ASYLUM SEEKERS: THE Government has allowed hundreds of thousands of asylum seekers into this country while they close down nursing homes throughout Great Britain and leave many of our elderly citizens, many of whom who fought for this nation, on the scrapheap.

These poor souls should be given free care instead of handing out buckets of cash to unwelcome immigrants who travel through the safe haven of Europe to settle in the United Kingdom.

Open your eyes, Prime Minister. While I applaud you on your stance with our American allies concerning Iraq, I am appalled at your treatment on our pensioners who deserve much, much more.

Build more nursing homes instead of refugee centres and give the elderly the free care they deserve and a higher weekly income on their well-earned pension books. - Christopher Wardell, Darlington

LABOUR backbenchers are asking if Tony Blair would allow Iraqi people to claim asylum in the United Kingdom if we go to war against Saddam Hussein. The answer should be 'No'.

We have enough refugees in this country as it is. Over 100,000 foreigners came to our shores last year to take advantage of our system while our own, poor pensioners struggle to survive on their weekly income.

Let's get to work and detain these immigrants and send them back to where they came from and let us put British people first. - Adrian Bell, Darlington.


AS a foot soldier in the Conservative cause, in what is often the most hostile territory, I can agree with some of your recent comments aimed at the Tories.

However, all political parties are made up of, and always have been, coalitions of slightly different shades of opinion. It seems pretty normal for the leader of any party, business or organisation to have "close by" people of very similar beliefs. Would an entrepreneur have an Arthur Scargill type as his right hand man?

I don't expect and would not accept any favours in the North-East, but maybe "County Durham's paper" should be asking objective questions like, why we are facing a 9.2 per cent council tax rise when the local authority got a larger slice of money?

Who's not paying their share? How much is owed in arrears? Why are certain authorities shedding 34 jobs and slashing services to freeze their tax? That is no better than an increase.

Most working class people are very conservative. Ask folk about crime, drugs, asylum, tax, savings, Britain, traditional values etc, and you will get a more right wing view than I would supply. Many have been kept in a state of ignorance by the old guard, hell bent on staying in power, rather than improving our lot. - Jim Tague, Chairman, Bishop Auckland Branch, Conservative Party.


ART critic Brian Sewell's suggestion that North-Easterners are too unsophisticated to appreciate fine art reminds me of events at a North-East art gallery some years ago.

The gallery was hosting an Arts Council exhibition, which included a large triangular canvass painted plain yellow. Some children who visited the gallery were apparently unable to appreciate such sophisticated artistic innovation, and left grubby fingerprints all over it. A member of staff tried to clean them off, but succeeded only in removing some of the paint. Showing great initiative, he went out and bought a tin of emulsion paint of roughly the right colour, and repainted the entire canvass.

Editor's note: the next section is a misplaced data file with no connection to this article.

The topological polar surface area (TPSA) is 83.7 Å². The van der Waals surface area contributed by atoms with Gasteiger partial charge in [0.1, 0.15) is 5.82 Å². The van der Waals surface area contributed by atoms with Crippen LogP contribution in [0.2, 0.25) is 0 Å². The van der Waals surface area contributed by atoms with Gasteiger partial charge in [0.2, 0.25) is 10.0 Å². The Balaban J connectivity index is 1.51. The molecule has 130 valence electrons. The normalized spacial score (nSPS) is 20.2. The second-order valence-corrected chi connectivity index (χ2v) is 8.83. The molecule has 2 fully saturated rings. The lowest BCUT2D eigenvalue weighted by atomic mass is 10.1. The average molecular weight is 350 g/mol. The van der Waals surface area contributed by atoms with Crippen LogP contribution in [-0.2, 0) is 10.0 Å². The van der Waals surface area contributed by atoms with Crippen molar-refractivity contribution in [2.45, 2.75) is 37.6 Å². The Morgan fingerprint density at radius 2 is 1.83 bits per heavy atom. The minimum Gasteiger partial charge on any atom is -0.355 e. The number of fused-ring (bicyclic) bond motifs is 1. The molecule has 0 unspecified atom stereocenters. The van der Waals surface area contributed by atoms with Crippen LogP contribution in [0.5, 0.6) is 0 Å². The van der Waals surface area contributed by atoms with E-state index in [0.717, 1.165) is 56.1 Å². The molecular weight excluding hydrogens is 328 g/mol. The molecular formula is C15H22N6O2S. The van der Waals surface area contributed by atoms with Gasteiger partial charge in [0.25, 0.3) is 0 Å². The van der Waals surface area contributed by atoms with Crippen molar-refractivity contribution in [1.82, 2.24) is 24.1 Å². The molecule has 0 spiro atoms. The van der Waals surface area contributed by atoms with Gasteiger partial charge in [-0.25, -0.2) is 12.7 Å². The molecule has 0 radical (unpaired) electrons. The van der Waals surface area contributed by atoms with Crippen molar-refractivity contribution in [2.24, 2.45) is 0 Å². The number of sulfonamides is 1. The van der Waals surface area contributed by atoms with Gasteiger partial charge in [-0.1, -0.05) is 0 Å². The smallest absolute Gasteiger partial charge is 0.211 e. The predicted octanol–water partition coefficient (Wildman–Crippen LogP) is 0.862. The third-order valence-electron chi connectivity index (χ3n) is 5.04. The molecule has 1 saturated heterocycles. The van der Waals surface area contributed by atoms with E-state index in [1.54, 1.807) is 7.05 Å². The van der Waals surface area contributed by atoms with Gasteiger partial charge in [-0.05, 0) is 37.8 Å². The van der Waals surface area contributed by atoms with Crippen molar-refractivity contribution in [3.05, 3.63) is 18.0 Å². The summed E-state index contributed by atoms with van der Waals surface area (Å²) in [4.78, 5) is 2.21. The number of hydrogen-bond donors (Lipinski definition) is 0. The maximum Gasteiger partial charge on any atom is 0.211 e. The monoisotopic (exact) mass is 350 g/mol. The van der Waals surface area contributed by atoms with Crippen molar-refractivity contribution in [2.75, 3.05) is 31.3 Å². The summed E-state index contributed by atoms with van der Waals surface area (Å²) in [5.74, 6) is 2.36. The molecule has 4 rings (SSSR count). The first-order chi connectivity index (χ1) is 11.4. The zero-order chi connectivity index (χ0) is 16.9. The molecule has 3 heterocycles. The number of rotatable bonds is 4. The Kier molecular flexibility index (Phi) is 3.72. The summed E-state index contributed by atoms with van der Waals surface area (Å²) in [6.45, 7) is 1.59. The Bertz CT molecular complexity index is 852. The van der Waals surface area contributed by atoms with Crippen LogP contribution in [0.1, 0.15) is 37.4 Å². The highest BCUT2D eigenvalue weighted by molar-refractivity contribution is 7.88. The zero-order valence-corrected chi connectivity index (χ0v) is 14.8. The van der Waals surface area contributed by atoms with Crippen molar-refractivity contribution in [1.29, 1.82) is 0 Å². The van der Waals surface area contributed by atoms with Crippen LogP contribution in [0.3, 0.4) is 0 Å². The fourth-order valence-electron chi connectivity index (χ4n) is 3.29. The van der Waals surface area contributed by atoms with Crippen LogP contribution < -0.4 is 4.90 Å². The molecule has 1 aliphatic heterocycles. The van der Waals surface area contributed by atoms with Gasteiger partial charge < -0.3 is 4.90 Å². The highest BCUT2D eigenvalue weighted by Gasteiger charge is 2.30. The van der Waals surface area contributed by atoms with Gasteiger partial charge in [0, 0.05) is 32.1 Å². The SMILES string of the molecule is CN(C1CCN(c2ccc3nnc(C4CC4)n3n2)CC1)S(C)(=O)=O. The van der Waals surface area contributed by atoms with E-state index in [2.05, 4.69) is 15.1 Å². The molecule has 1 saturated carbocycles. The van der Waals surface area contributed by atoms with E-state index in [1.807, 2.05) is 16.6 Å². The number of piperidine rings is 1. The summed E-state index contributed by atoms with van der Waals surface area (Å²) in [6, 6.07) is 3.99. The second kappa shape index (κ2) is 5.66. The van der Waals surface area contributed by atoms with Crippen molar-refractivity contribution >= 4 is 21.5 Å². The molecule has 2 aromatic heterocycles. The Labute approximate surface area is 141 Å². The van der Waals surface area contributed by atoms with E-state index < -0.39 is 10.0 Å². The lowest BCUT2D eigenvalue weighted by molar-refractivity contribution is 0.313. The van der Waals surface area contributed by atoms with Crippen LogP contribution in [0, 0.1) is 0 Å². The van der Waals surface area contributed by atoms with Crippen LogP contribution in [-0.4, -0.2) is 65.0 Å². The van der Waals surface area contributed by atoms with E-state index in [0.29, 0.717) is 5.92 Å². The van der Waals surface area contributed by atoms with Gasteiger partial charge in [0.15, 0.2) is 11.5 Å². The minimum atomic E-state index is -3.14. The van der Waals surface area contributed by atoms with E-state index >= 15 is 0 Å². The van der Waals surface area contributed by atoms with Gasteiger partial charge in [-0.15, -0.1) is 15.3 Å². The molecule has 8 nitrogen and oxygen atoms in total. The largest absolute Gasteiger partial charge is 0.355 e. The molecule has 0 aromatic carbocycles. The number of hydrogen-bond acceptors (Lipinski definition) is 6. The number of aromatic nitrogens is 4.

The painting was returned to those sophisticated people at the Arts Council in London, who, as far as I know, remain unaware that we have here in the North-East, a talented artist who can paint a yellow triangle as well as the next man. - Pete Winstanley, Durham.


NICE to see your report (Echo, Mar 3) of former MI5 man David Shayler now being free to visit his family and watch Middlesbrough, his favourite team.

But how did your reporter come to refer to him as "the renegade spy"? Shayler was never a spy. His 'crime' was to breach the ancient Official Secrets Act, rushed undebated through Parliament in World War One and notoriously abused ever since by all our Intelligence Services.

Shayler's crime was to reveal that MI5 officials had targeted and bugged people involved in entirely legitimate organisations, such as the National Council for Civil Liberties. Among these were Patricia Hewitt and Harriet Harman, now senior members of the Government. Jack Straw, now this country's Foreign Secretary, was also in those officials' sights, as too were totally illegal plans to assassinate a foreign head of state, Libya's President Gadaffi.

These officials - public servants, paid for by us - were able to indulge their whims and private political prejudices so easily because the Official Secrets Act prevents just about any public oversight of whatever they feel like doing. So, far from being a 'renegade spy', Shayler was a patriot, prepared to lay down a promising career in order to draw attention to the murky, anti-social activities of our uncontrolled secret services. For his honesty, he was hunted down and sent to prison. Good to know he's now served his time. Good too, that Echo readers should know this man was no 'spy'. - Stanley Walinets, Mickleton.